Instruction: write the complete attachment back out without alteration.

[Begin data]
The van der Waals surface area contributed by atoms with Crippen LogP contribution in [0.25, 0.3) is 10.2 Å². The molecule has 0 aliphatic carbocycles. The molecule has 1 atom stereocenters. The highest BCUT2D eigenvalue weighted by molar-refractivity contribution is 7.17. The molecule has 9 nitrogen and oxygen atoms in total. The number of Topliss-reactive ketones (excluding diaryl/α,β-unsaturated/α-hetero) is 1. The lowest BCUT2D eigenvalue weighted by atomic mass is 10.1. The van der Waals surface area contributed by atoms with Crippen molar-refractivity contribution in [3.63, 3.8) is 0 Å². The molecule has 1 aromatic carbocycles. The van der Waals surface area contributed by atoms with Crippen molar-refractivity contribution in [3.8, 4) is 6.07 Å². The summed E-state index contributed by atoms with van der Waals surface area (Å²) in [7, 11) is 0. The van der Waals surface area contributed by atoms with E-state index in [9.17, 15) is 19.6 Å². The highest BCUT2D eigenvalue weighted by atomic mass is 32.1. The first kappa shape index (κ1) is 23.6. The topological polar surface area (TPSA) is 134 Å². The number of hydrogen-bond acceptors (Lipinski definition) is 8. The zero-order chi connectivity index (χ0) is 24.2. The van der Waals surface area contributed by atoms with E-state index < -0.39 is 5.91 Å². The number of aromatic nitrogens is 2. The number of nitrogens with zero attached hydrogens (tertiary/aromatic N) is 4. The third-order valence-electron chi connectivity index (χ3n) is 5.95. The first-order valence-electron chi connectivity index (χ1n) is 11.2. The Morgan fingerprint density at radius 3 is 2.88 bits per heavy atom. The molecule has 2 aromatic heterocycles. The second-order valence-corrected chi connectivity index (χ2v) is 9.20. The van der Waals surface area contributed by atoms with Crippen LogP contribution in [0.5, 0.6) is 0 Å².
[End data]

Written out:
The van der Waals surface area contributed by atoms with Crippen LogP contribution in [0.25, 0.3) is 10.2 Å². The molecule has 0 aliphatic carbocycles. The molecule has 1 atom stereocenters. The highest BCUT2D eigenvalue weighted by molar-refractivity contribution is 7.17. The molecule has 9 nitrogen and oxygen atoms in total. The number of Topliss-reactive ketones (excluding diaryl/α,β-unsaturated/α-hetero) is 1. The lowest BCUT2D eigenvalue weighted by atomic mass is 10.1. The van der Waals surface area contributed by atoms with Crippen molar-refractivity contribution in [3.63, 3.8) is 0 Å². The molecule has 1 aromatic carbocycles. The van der Waals surface area contributed by atoms with Crippen molar-refractivity contribution in [3.8, 4) is 6.07 Å². The summed E-state index contributed by atoms with van der Waals surface area (Å²) in [7, 11) is 0. The van der Waals surface area contributed by atoms with E-state index in [9.17, 15) is 19.6 Å². The highest BCUT2D eigenvalue weighted by atomic mass is 32.1. The first kappa shape index (κ1) is 23.6. The topological polar surface area (TPSA) is 134 Å². The number of hydrogen-bond acceptors (Lipinski definition) is 8. The zero-order chi connectivity index (χ0) is 24.2. The van der Waals surface area contributed by atoms with E-state index < -0.39 is 5.91 Å². The number of aromatic nitrogens is 2. The number of nitrogens with zero attached hydrogens (tertiary/aromatic N) is 4. The third-order valence-electron chi connectivity index (χ3n) is 5.95. The first-order valence-electron chi connectivity index (χ1n) is 11.2. The Morgan fingerprint density at radius 3 is 2.88 bits per heavy atom. The molecule has 2 aromatic heterocycles. The second-order valence-corrected chi connectivity index (χ2v) is 9.20. The van der Waals surface area contributed by atoms with Crippen LogP contribution in [0.5, 0.6) is 0 Å².